The last meal he had was yesterday’s lunch; potato crisps and half a bottle of Coca-Cola. He is too lazy to cook. He rarely eats meat anymore.  A bottle of Captain Morgan lies next to the couch, half finished. He will finish it before the day ends. And get some more. He will also go out for more weed, he says. They sell it in bulk here. You buy your own paper, and roll your own joints. He smokes a lot more these days. He never used to smoke cigarettes (the occasional Dunhill doesn’t count, right?). Now he even does Rooster. You know someone has given up when they start smoking Rooster. It means he no longer smokes for fun. Does it to feed the addiction. It’s a habit he doesn’t like, he confides in me. He wants to quit, but he cannot. So he tries to hide it. Brushes his teeth all the damn time. Never runs out of air freshener. Always chews some gum with strong mint. He does a good job of hiding it. A little of yesterday’s supply of blunts is very neatly tucked away in the bookshelf standing near the couch.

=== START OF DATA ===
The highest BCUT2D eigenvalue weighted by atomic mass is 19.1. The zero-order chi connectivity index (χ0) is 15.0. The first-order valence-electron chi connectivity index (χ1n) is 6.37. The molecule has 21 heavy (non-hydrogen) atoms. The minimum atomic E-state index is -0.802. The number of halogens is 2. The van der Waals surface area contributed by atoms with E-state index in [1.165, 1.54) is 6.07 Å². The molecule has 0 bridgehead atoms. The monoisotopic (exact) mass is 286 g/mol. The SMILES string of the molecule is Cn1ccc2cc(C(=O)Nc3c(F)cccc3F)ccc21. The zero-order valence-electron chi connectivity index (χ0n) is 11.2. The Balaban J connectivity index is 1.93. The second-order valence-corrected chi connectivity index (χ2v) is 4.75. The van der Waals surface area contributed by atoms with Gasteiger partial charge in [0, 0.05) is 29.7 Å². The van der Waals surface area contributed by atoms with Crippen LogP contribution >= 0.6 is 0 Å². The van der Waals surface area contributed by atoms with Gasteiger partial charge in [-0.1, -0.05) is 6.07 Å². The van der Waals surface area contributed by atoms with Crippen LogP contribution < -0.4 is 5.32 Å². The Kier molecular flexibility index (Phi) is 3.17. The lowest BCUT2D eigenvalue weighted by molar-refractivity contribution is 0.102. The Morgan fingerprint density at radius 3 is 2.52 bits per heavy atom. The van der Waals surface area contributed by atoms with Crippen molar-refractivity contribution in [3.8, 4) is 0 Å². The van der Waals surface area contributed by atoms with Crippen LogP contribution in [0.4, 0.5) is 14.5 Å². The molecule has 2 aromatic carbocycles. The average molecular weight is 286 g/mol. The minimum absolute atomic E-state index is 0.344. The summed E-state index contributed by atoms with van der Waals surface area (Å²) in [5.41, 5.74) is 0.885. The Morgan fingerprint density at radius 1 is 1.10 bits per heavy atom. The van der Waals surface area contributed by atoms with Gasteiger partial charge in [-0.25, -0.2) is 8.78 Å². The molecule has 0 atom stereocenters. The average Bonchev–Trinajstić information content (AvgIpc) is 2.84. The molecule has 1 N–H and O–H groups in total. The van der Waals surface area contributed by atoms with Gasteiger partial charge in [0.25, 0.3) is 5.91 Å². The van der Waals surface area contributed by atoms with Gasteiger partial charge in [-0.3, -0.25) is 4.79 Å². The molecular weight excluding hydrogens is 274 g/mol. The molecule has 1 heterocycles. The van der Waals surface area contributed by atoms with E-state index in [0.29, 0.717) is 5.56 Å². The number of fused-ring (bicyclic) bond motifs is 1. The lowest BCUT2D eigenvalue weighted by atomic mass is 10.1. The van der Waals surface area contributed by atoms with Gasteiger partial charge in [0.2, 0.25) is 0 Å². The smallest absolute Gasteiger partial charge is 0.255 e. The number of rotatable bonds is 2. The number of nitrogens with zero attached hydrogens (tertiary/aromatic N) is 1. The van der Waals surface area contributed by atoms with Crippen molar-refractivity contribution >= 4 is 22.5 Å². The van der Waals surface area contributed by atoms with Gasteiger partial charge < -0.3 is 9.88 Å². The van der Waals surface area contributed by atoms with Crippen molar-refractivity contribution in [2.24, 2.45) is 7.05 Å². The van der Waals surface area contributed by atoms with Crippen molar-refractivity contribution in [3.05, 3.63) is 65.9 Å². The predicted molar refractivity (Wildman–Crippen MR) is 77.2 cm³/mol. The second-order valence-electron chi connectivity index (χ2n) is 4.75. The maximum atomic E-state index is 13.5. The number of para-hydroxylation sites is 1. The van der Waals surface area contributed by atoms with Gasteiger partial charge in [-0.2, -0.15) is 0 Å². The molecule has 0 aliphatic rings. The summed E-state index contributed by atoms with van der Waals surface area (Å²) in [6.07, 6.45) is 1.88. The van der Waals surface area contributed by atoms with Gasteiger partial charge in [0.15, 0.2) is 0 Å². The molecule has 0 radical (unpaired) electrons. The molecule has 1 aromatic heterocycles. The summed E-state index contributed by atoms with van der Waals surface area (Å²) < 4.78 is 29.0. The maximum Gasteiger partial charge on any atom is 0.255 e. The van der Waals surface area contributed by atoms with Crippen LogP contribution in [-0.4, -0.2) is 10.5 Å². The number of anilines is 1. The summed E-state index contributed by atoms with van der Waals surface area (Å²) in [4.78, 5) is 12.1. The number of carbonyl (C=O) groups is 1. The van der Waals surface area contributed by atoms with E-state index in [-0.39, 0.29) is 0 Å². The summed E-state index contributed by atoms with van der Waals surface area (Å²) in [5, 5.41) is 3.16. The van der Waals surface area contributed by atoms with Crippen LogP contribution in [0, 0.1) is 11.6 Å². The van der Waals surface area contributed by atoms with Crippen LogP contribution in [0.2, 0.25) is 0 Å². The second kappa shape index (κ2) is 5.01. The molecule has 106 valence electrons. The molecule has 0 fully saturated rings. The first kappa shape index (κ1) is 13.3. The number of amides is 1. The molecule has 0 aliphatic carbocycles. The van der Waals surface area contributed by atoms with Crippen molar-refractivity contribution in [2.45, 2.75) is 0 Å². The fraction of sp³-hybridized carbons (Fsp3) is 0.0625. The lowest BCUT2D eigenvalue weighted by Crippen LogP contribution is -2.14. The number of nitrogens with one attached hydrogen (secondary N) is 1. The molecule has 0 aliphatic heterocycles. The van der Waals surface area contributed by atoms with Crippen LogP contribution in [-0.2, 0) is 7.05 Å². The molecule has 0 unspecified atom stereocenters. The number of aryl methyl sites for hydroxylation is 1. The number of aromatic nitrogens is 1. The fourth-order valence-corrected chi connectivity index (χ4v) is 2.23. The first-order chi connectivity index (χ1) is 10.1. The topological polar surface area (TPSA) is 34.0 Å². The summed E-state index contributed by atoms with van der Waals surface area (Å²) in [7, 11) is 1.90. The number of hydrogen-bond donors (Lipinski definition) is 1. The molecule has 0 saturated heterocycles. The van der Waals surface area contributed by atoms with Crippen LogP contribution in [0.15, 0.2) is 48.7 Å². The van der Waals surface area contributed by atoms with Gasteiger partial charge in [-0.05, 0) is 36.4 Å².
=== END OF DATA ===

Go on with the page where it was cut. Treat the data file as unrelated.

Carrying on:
His house is immaculate. Impeccably clean and thoroughly organized. The black couch with red throw pillows matches the black and red rug. I notice that the big Samsung TV he had is gone, in its place is a smaller off-brand one that looks sad. He says he wanted to read more. So he downgraded.

I don’t believe him.

The books and magazines on the bookshelf are arranged so nicely I get a headache just looking at them. He doesn’t like being untidy. Something about late onset OCD. His parents’ place is the same way. Neat as heaven.